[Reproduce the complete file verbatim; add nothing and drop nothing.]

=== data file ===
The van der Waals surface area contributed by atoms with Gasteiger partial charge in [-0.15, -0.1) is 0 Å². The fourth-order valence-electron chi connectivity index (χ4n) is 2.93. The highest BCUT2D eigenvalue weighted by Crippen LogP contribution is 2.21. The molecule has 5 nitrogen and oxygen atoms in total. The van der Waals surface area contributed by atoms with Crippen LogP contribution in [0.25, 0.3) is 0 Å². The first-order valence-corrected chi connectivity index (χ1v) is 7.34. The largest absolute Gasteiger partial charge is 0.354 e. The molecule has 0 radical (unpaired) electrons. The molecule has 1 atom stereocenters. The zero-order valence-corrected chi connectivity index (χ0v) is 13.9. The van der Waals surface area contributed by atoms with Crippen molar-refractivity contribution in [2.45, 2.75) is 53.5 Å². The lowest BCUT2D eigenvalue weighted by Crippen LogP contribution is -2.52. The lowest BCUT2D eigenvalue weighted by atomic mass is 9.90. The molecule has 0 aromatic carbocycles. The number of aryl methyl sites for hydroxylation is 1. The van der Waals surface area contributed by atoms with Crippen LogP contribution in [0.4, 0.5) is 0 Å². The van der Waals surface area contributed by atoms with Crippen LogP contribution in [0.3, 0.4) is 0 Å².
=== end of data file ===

The van der Waals surface area contributed by atoms with Gasteiger partial charge in [-0.15, -0.1) is 0 Å². The fourth-order valence-electron chi connectivity index (χ4n) is 2.93. The highest BCUT2D eigenvalue weighted by Crippen LogP contribution is 2.21. The molecule has 5 nitrogen and oxygen atoms in total. The van der Waals surface area contributed by atoms with Crippen LogP contribution in [0.25, 0.3) is 0 Å². The first-order valence-corrected chi connectivity index (χ1v) is 7.34. The largest absolute Gasteiger partial charge is 0.354 e. The molecule has 0 radical (unpaired) electrons. The molecule has 1 atom stereocenters. The zero-order valence-corrected chi connectivity index (χ0v) is 13.9. The van der Waals surface area contributed by atoms with Crippen molar-refractivity contribution in [2.45, 2.75) is 53.5 Å². The lowest BCUT2D eigenvalue weighted by Crippen LogP contribution is -2.52. The lowest BCUT2D eigenvalue weighted by atomic mass is 9.90. The molecule has 0 aromatic carbocycles. The number of aryl methyl sites for hydroxylation is 1. The van der Waals surface area contributed by atoms with Crippen LogP contribution in [0.4, 0.5) is 0 Å². The van der Waals surface area contributed by atoms with Crippen LogP contribution in [0.3, 0.4) is 0 Å².